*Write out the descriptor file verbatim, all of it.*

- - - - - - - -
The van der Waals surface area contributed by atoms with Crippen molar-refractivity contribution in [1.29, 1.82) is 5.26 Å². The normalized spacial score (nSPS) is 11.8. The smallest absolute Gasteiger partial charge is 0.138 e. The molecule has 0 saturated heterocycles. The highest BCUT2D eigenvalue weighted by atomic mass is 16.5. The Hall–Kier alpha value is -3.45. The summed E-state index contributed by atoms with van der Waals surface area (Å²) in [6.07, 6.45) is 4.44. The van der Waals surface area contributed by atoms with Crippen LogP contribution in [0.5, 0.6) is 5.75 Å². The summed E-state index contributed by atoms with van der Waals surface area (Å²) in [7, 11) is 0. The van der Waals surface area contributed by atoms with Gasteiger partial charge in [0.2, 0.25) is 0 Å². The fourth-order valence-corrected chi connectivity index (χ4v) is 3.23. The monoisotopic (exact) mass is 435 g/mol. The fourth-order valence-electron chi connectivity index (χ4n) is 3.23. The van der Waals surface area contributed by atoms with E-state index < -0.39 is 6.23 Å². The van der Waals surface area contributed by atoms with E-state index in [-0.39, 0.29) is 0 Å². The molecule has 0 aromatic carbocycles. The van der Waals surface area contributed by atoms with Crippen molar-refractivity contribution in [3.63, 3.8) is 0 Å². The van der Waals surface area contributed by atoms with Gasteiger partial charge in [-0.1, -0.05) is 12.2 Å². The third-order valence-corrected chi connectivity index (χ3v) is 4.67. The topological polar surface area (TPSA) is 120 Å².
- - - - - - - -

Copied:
The van der Waals surface area contributed by atoms with Crippen molar-refractivity contribution in [1.29, 1.82) is 5.26 Å². The normalized spacial score (nSPS) is 11.8. The smallest absolute Gasteiger partial charge is 0.138 e. The molecule has 0 saturated heterocycles. The highest BCUT2D eigenvalue weighted by atomic mass is 16.5. The Hall–Kier alpha value is -3.45. The summed E-state index contributed by atoms with van der Waals surface area (Å²) in [6.07, 6.45) is 4.44. The van der Waals surface area contributed by atoms with Crippen LogP contribution in [0.5, 0.6) is 5.75 Å². The summed E-state index contributed by atoms with van der Waals surface area (Å²) in [7, 11) is 0. The van der Waals surface area contributed by atoms with Gasteiger partial charge in [0.2, 0.25) is 0 Å². The fourth-order valence-corrected chi connectivity index (χ4v) is 3.23. The monoisotopic (exact) mass is 435 g/mol. The fourth-order valence-electron chi connectivity index (χ4n) is 3.23. The van der Waals surface area contributed by atoms with E-state index < -0.39 is 6.23 Å². The van der Waals surface area contributed by atoms with E-state index in [-0.39, 0.29) is 0 Å². The molecule has 0 aromatic carbocycles. The van der Waals surface area contributed by atoms with Crippen molar-refractivity contribution in [3.63, 3.8) is 0 Å². The van der Waals surface area contributed by atoms with Gasteiger partial charge in [-0.1, -0.05) is 12.2 Å². The third-order valence-corrected chi connectivity index (χ3v) is 4.67. The topological polar surface area (TPSA) is 120 Å².